The Executions at Beverly Ford

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Narrated by George Levy and Robert Marcus.
Runtime: 4:54

August 29, 1863

The Civil War was a time when soldiers would be executed for desertion, in order to prevent further desertion. Even immigrants, whose understanding of English and the conditions of service was limited, were executed in the American Civil War. Watch the story of five Union soldiers at Beverly Ford, VA, who perhaps unjustly were denied a stay of execution from President Lincoln.

Transcript

President Lincoln should not have allowed these executions to proceed.

Bob Marcus:
General Meade believed, by killing these men, he would stop the desertions. But he was very wrong.

George Levy:
They had no interpreter. They had no defense counsel.

John Sellers:
It’s almost like murder, in a way, all those executions.

Narrator 1:
In an effort to contain a conflict flaring out of control, came one of the most unsettling and sensational days of the civil war.

Narrator 1:
Two years into the civil war, and bloody battles have taken hundreds of thousands of lives. Volunteers for the fight have dried up. Desertion is rampant. In desperation, the Union institutes a draft, but allows wealthy draftees to pay substitutes to enlist in their place.

George Levy:
In that act, it made it a rich man’s war and a poor man’s fight.

Narrator 1:
August, 1863, having lost 23,000 men in his victory at Gettysburg, Major General George G Meade anxiously awaits the arrival of reinforcements while camped at Beverly Ford, Virginia.

Bob Marcus:
Two hundred substitutes were organized in Philadelphia and fully 100 had deserted on route.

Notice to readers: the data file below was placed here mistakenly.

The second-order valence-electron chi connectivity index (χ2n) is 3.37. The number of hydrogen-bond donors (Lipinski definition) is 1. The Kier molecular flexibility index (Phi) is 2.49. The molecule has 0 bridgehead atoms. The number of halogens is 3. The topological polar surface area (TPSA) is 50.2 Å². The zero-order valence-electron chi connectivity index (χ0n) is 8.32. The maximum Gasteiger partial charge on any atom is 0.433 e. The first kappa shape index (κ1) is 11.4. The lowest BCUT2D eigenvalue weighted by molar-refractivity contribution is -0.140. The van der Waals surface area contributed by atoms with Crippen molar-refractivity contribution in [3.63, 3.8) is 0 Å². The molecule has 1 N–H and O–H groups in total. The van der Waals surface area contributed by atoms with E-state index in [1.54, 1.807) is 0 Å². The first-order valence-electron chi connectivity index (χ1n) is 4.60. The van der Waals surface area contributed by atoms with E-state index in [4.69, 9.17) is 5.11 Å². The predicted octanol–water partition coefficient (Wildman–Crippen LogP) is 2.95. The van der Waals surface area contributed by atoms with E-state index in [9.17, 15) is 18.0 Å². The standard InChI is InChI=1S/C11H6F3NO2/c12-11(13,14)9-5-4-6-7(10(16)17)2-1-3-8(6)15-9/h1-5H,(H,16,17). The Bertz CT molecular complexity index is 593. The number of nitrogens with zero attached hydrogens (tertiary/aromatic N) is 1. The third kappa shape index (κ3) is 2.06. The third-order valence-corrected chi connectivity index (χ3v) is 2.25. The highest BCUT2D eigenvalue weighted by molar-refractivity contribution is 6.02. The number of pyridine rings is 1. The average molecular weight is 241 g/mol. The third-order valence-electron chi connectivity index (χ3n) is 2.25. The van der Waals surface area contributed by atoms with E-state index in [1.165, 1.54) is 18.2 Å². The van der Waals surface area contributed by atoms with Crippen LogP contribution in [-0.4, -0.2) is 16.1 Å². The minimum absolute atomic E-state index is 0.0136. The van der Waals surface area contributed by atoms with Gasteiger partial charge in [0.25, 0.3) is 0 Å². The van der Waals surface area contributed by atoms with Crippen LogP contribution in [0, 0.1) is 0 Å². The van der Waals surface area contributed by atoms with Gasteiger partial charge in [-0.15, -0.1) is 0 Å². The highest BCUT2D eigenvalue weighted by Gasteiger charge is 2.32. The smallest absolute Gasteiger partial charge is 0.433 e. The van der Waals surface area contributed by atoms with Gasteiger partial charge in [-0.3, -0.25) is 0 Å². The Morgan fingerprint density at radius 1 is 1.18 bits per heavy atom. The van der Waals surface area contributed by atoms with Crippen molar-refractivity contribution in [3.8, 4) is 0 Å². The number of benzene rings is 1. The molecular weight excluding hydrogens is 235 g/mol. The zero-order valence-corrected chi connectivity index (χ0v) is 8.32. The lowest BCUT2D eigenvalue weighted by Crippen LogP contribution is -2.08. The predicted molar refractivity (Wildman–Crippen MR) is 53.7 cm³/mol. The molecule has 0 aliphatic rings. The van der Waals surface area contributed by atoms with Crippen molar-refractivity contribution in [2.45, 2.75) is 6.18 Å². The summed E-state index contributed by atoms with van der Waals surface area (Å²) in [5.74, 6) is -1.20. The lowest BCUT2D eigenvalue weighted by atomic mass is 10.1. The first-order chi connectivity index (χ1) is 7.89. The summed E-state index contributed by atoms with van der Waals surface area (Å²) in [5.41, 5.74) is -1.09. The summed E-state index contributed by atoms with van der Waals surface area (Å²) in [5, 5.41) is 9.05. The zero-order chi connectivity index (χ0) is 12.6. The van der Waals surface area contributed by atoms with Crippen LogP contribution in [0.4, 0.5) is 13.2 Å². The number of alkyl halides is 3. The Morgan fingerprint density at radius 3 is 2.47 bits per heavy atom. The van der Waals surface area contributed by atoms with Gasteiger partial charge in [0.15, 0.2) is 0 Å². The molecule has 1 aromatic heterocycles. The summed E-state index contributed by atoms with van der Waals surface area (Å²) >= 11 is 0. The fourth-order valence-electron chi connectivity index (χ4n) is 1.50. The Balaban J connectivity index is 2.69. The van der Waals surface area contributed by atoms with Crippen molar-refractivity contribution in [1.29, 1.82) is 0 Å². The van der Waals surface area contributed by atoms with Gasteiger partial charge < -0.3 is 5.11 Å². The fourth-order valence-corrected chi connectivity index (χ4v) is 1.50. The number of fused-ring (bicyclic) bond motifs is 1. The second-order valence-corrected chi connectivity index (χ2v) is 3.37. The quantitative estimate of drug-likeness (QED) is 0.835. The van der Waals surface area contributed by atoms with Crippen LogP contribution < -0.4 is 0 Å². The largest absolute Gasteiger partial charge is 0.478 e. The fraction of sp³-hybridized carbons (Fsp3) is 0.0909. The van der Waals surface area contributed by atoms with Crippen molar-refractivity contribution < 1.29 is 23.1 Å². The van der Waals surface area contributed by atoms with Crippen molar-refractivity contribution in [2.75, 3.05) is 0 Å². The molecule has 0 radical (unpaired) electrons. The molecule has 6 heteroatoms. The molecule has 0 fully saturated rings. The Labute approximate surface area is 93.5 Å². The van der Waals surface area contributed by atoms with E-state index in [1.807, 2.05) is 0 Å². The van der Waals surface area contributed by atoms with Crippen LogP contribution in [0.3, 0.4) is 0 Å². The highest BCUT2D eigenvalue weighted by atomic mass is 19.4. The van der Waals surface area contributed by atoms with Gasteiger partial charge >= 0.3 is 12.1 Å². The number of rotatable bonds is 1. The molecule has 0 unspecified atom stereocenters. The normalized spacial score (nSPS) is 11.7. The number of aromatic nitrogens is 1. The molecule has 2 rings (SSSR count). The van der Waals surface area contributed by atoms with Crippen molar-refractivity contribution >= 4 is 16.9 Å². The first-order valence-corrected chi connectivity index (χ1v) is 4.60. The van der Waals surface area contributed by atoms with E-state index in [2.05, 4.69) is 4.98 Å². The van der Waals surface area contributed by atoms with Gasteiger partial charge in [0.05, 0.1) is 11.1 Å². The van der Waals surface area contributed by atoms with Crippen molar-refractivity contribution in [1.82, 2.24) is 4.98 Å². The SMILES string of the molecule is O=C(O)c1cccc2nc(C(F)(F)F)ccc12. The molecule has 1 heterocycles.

Narrator 1:
Five of the captured deserters are set aside as an example. All our recent immigrants and all are substitute soldiers.

George Levy:
General Meade thought this would be a lesson that would stop desertions. But, it was foolish.

Bob Marcus:
Lincoln frequently would pardon or commute the death sentence of many condemned deserters.

Narrator 2:
We, the prisoners, implore your mercy. We think we have been wrongfully sentenced.

Narrator 1:
One of the desserts, a Prussian Jew named George Kuhne, requested a Jewish chaplain at the execution, a move without precedent. Rabbi Benjamin Szold of Baltimore agreed to travel to Beverly Ford, going first to Washington and begging President Lincoln for clemency for the deserters. But Lincoln had already sent his answer to Meade the previous day.

Bob Marcus:
He left it entirely up to the general Meade in this case.

George Levy:
He felt he owed General Meade. After all, General Meade turned the war around at Gettysburg. And then President Lincoln was caught up in the substitute frenzy. He felt that his entire draft act was being undermined by the substitutes deserting instead of serving their time, like they were supposed to.

Narrator 3:
Please let them know at once that their appeal is denied. Abraham Lincoln.

Narrator 1:
Saturday, August 29th, 1863.

Narrator 3:
Dear father, I have just come to camp. We were called out to witness the execution of deserters. The day was beautiful. The troops with massed on the side of a hill. The graves of the men were dug under a tree. Twenty-five thousand persons were present. The prisoners had white shirts, blue pantaloons, and government caps on. Their hands were tied behind their backs. They were marched to their own funeral. They were seated on their coffins in front of their graves. The spectacle was an unusual one. The Protestant, the Hebrew, and the Catholic stood side by side uttering prayers for the departed souls. I hope their fate may be a warning to all others.

Narrator 1:
The executions at Beverly Ford. Now find out for yourself what makes it one of the darkest moments of the civil war. View rare documents that show how citizens, soldiers, and even the President, were forced to face the uncomfortable truths of the most desperate time in American history.

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